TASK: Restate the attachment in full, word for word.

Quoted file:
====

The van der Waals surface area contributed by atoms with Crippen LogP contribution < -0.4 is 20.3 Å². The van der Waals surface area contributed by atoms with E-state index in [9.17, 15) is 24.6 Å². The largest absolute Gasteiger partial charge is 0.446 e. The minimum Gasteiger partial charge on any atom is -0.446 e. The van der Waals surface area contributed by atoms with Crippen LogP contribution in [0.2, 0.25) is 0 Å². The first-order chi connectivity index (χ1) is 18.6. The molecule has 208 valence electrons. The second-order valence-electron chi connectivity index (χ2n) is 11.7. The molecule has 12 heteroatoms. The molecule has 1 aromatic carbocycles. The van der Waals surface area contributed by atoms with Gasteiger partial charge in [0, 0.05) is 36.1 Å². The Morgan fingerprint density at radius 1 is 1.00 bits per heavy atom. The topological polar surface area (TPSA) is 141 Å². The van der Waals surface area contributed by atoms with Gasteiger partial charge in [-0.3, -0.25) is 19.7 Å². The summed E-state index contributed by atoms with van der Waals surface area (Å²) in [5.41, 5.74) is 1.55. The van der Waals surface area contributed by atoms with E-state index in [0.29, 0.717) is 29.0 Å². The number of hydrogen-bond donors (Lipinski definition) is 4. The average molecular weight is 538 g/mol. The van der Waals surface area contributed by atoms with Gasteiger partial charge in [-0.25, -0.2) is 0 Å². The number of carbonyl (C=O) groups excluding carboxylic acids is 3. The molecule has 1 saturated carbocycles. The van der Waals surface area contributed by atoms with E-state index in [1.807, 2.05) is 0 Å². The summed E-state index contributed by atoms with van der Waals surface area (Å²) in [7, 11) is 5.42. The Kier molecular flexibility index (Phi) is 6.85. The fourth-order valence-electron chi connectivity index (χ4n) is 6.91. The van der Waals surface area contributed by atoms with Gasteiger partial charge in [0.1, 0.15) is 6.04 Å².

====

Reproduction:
The van der Waals surface area contributed by atoms with Crippen LogP contribution < -0.4 is 20.3 Å². The van der Waals surface area contributed by atoms with E-state index in [9.17, 15) is 24.6 Å². The largest absolute Gasteiger partial charge is 0.446 e. The minimum Gasteiger partial charge on any atom is -0.446 e. The van der Waals surface area contributed by atoms with Crippen LogP contribution in [0.2, 0.25) is 0 Å². The first-order chi connectivity index (χ1) is 18.6. The molecule has 208 valence electrons. The second-order valence-electron chi connectivity index (χ2n) is 11.7. The molecule has 12 heteroatoms. The molecule has 1 aromatic carbocycles. The van der Waals surface area contributed by atoms with Gasteiger partial charge in [0, 0.05) is 36.1 Å². The Morgan fingerprint density at radius 1 is 1.00 bits per heavy atom. The topological polar surface area (TPSA) is 141 Å². The van der Waals surface area contributed by atoms with Gasteiger partial charge in [-0.3, -0.25) is 19.7 Å². The summed E-state index contributed by atoms with van der Waals surface area (Å²) in [5.41, 5.74) is 1.55. The van der Waals surface area contributed by atoms with E-state index in [0.29, 0.717) is 29.0 Å². The number of hydrogen-bond donors (Lipinski definition) is 4. The average molecular weight is 538 g/mol. The van der Waals surface area contributed by atoms with Gasteiger partial charge in [-0.25, -0.2) is 0 Å². The number of carbonyl (C=O) groups excluding carboxylic acids is 3. The molecule has 1 saturated carbocycles. The van der Waals surface area contributed by atoms with E-state index in [1.807, 2.05) is 0 Å². The summed E-state index contributed by atoms with van der Waals surface area (Å²) in [7, 11) is 5.42. The Kier molecular flexibility index (Phi) is 6.85. The fourth-order valence-electron chi connectivity index (χ4n) is 6.91. The van der Waals surface area contributed by atoms with Gasteiger partial charge in [0.1, 0.15) is 6.04 Å².